Spencer C. Dickerson, physician and army officer, was born on December 1, 1871, to Patrick and Eliza Dickerson in Austin, Texas. He completed his early education in Austin and attended Tillotson (now Huston-Tillotson) College. After a stint of schoolteaching at Nashville, Tennessee, he entered the University of Chicago, where he excelled in both academics and sports. He worked with famed athletic director Alonzo Amos Stagg. Dickerson earned a B.S. in 1897, did graduate work at Northwestern University, and received the M.D. degree from Rush Medical College in Chicago in 1901. He interned at Freedmen's Hospital in Washington, D.C., in 1902 and began medical practice the same year at New Bedford, Massachusetts, where he remained for five years.
He subsequently returned to Chicago and became the first black pathologist at Provident Hospital. At this institution he was ophthalmologist and otolaryngologist, 1920–37; departmental chairman, 1930–37; chairman of the executive committee, 1943–46; and chairman emeritus, 1937–48. He also served as public school examining physician and as president of the Chicago Assembly, a medical organization. His awards included an honorary doctor of science degree from Lincoln University, Pennsylvania, in 1945; Distinguished Alumni Citation, University of Chicago, 1946; and Charles Victor Roman Medal for service in the John A. Andrew Clinical Society, Tuskegee, Alabama, 1946.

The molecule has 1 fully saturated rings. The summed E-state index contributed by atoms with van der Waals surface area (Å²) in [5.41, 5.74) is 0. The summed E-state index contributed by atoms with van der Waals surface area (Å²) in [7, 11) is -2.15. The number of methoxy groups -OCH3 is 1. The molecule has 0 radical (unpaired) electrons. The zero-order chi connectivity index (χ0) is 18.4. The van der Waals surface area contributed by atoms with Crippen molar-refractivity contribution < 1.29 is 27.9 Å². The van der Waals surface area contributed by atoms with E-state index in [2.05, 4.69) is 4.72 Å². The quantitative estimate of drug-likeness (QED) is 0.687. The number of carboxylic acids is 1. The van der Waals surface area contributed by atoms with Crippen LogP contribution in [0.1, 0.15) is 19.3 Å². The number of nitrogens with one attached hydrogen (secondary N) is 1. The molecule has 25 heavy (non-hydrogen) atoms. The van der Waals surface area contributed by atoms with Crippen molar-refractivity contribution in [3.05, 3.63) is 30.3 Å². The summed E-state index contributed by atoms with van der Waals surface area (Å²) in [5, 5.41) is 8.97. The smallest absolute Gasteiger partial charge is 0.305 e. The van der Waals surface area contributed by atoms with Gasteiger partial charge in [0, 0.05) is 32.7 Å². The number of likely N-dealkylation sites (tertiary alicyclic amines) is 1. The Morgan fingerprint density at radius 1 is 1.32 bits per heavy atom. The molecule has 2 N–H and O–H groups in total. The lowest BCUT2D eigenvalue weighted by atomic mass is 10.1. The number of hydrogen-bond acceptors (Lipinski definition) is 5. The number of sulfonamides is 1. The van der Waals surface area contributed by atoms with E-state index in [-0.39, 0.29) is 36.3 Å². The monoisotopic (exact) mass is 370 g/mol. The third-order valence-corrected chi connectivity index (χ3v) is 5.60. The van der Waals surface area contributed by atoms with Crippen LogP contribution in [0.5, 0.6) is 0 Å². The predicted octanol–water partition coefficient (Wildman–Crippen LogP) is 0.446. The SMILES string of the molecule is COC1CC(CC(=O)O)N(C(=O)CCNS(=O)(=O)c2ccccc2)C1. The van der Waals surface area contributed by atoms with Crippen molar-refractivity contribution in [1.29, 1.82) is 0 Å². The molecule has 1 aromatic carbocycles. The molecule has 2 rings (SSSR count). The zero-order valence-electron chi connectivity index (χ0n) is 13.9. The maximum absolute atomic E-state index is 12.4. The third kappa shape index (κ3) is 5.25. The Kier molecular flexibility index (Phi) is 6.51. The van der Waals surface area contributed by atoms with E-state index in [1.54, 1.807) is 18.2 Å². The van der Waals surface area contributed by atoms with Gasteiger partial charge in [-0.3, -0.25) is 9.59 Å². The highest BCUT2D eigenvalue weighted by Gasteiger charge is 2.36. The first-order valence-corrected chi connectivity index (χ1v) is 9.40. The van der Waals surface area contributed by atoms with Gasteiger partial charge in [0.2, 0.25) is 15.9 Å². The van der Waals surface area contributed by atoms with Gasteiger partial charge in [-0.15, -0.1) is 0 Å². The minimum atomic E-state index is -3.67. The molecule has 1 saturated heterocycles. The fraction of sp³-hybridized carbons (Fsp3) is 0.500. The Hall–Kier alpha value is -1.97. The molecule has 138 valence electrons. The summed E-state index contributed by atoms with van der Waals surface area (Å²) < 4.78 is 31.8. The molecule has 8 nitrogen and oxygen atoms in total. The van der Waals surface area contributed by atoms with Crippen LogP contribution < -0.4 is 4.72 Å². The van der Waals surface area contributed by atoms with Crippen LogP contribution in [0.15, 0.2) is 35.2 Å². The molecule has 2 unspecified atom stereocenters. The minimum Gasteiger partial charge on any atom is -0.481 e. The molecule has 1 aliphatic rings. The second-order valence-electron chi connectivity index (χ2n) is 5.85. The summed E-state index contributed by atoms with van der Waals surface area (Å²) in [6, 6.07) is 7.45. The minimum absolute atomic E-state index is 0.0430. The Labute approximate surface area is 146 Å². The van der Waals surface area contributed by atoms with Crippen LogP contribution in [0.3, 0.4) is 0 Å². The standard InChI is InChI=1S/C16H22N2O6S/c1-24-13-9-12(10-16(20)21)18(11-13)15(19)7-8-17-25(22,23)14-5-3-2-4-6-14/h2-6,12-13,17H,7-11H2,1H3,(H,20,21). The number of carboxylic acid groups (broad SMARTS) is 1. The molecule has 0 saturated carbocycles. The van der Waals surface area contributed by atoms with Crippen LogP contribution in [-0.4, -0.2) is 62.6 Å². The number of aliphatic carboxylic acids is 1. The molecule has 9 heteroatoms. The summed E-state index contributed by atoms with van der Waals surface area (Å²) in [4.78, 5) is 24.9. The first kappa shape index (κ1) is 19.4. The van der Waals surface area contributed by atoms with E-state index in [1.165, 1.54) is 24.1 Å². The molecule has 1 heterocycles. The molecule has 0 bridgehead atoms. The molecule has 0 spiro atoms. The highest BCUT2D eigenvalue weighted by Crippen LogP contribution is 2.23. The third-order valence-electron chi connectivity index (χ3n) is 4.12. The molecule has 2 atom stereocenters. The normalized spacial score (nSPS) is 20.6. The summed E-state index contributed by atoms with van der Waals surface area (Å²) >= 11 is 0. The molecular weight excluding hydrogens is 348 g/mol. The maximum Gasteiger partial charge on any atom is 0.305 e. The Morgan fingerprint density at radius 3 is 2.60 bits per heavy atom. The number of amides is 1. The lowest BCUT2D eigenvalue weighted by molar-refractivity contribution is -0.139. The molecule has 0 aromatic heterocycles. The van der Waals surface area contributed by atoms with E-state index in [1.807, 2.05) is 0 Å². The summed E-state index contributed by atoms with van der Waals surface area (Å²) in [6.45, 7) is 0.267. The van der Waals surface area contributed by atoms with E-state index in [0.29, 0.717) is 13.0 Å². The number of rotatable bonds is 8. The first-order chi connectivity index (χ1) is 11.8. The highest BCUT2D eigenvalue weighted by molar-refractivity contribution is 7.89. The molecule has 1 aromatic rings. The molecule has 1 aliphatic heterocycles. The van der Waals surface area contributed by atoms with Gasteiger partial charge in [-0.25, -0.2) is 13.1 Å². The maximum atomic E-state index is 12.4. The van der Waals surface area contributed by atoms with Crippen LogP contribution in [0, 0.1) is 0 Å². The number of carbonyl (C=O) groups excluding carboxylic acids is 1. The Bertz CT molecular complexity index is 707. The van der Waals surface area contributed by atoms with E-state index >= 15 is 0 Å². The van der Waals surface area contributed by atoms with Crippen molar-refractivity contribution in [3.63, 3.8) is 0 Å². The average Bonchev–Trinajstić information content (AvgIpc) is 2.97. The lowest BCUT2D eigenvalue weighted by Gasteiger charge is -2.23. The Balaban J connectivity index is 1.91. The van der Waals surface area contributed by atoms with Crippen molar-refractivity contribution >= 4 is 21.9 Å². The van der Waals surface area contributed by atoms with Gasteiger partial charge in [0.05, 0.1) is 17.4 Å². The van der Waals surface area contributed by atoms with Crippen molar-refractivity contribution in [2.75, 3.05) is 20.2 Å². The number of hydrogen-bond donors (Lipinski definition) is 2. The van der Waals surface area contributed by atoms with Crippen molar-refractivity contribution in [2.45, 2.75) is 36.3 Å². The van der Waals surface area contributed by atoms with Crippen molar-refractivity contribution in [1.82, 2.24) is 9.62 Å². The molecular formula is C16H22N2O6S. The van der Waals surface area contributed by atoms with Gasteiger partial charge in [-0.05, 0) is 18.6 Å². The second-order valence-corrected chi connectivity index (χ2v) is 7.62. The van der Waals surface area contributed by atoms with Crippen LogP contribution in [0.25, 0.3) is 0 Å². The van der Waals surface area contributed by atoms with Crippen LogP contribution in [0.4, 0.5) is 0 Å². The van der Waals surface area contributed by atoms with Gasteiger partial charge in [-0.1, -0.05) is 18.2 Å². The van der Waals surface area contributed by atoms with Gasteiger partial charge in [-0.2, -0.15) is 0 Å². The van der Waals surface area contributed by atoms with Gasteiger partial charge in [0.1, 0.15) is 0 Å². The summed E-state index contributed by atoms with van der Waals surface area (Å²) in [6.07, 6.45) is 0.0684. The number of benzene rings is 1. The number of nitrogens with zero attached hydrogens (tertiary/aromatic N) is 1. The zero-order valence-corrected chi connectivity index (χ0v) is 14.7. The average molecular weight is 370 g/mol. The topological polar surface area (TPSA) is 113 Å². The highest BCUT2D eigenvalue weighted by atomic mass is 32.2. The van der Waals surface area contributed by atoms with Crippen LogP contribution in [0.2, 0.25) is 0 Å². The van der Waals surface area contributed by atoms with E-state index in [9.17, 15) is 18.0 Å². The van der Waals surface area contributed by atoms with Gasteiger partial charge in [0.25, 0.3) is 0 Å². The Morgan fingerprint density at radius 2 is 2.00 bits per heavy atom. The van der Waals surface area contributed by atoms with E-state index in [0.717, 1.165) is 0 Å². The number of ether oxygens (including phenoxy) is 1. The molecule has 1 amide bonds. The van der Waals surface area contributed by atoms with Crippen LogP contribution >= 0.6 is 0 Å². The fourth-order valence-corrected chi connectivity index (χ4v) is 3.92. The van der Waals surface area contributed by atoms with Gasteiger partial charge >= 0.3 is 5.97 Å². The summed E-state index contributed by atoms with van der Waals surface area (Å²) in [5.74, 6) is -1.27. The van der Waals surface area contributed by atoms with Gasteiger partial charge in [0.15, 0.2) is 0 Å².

Dickerson enlisted in the lowest grade of the sanitary detachment, Eighth Illinois Infantry National Guard, in 1914. He was mustered into federal service for Mexican border duty in 1916 at the rank of first lieutenant. He reported for World War I service with the redesignated 370th Infantry in 1917 and received promotion to captain in the medical corps the following year. He garrisoned Camp Logan, Texas, prior to assignment to France. After returning from overseas in February 1919, Dickerson attained the federally recognized ranks of major in 1926, colonel in 1929, and commanding officer, Eighth Illinois Infantry, in 1929. He retired as brigadier general, Illinois National Guard, in 1934, the first black Texan to attain this rank. He died on February 25, 1948, at Billings Hospital, Chicago, of a heart ailment. He was survived by his wife, Daisy, two sisters, and a brother. Grace Presbyterian Church held a memorial service.